July 11 | Daily Devotion

Lectio Continua: a continuous reading of every verse

Lectio Semi-continua: shorter reading selections from the passages

Lectio Divina

“In peace I will lie down and sleep, for you alone, Lord, make me dwell in safety.”
~Psalm 4:8

The book we know as Psalms is actually five books: Psalms 1-41 (Book 1), Psalms 42-72 (Book 2), Psalms 73-89 (Book 3), Psalms 90-106 (Book 4), and Psalms 107-150 (Book 5).

Psalm 4

Here is a longing for answered prayer and perhaps a prayer for justice. God’s right to justice is a theme found throughout Psalms, and it is a powerful theological lesson. Our instinct is to get even when we have been wronged, the Psalmist warns us not sin in our anger. Then he offers a striking alternative. In those moments when you’re consumed by thoughts of the wrongs committed against you—ever notice how those thoughts creep in when your mind goes quiet for sleep?!—“search your heart and be silent” instead (v. 4). Rather than pondering vengeance, or venting to your spouse, or hurling invectives, pray and be in peace. Get up and worship in the morning, asking God to let the light of His face shine on you (v. 5). If you do this, God will fill your heart with joy! You will lie down and sleep in peace. Don’t get even. Get on your knees.

Psalm 5

What do we do when life hurts so badly that it brings sighs and tears? We pray; we cry out to God for help. We lay our needs before Him every morning without fail (v. 3). We remind God (and ourselves) of what He already knows: “You are not a God who takes pleasure in evil; with you the wicked cannot dwell”(v. 4). We plead and argue (in the best sense of the word) asking God for justice when we have been wronged. “Declare them guilty, O God! Let their intrigues be their downfall. Banish them for their many sins, for they have rebelled against you!” (v. 10). In short, we bring our hurts to the One who can do something about them, and we ask Him to act! And then we “sing for joy” knowing that He will deliver us in time.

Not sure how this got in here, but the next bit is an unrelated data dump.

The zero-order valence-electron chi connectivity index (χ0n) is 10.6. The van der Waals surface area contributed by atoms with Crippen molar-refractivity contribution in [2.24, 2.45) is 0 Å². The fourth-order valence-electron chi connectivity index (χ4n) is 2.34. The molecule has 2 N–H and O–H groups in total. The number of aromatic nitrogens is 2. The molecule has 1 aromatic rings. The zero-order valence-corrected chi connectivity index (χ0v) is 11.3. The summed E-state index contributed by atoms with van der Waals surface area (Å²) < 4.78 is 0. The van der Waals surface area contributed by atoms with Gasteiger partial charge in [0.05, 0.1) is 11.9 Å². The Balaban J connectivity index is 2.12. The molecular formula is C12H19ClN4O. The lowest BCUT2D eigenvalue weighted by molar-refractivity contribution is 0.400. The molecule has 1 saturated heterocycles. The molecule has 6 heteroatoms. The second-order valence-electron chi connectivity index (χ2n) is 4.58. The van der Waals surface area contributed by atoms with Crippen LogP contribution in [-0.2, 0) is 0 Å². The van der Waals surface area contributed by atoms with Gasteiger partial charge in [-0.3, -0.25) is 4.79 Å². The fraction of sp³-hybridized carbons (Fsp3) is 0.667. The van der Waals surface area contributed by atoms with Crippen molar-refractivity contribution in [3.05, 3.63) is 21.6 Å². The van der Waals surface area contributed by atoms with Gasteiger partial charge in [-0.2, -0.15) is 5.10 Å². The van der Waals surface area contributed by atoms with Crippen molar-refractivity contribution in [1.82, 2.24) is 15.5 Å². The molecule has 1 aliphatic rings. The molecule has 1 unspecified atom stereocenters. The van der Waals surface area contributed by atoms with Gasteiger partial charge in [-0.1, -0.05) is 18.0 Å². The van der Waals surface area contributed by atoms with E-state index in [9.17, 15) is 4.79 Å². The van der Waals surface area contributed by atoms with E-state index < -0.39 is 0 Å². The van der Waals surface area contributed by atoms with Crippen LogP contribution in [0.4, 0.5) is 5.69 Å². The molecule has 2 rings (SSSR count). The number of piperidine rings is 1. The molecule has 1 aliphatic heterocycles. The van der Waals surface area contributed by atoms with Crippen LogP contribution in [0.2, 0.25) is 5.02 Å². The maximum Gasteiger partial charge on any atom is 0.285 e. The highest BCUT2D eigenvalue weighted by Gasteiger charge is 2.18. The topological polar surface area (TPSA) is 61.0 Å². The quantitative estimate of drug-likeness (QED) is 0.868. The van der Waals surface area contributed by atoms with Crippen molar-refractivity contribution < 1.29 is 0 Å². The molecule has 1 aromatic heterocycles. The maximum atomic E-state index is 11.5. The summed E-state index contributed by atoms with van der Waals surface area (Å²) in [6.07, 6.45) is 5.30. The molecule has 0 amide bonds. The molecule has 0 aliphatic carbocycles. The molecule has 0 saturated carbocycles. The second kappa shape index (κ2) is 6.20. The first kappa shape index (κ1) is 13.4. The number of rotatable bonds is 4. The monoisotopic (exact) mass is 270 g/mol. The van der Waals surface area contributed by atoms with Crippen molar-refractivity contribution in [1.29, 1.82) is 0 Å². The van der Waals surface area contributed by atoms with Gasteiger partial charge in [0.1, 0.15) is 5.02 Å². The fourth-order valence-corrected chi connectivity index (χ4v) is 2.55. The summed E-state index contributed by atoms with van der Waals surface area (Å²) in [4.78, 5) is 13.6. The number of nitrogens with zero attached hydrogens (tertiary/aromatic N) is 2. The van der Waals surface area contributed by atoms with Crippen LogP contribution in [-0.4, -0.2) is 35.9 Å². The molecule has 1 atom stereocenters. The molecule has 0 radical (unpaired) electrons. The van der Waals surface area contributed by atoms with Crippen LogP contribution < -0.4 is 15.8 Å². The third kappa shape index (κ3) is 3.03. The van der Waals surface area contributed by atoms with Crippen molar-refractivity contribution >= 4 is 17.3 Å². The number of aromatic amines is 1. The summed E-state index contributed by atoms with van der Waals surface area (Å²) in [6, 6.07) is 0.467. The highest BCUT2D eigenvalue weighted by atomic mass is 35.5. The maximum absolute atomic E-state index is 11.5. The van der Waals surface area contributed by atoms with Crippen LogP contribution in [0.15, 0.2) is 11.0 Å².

Psalm 6

When God is at work in our lives because of unrepented sin, we are affected body and soul! Just as the stresses of life disturb our health, so do the stresses of sin not dealt with (note the references to physical weakness throughout Psalm 6). When our enemies perceive that God is disciplining us, they move in for the kill (v. 8). Our salvation is in declaring our sin and falling on God’s grace. Or, as David, the psalmist, sings, “The Lord has heard my cry for mercy; the Lord accepts my prayer. All my enemies will be dismayed; they will turn back in sudden disgrace”(v. 9-10).

Lectio Divina is written by F. Lionel Young III, who serves as the senior pastor of Calvary Church in Valparaiso, Indiana. He is the author of A New Kind of Missionary, a popular introduction to global Christianity.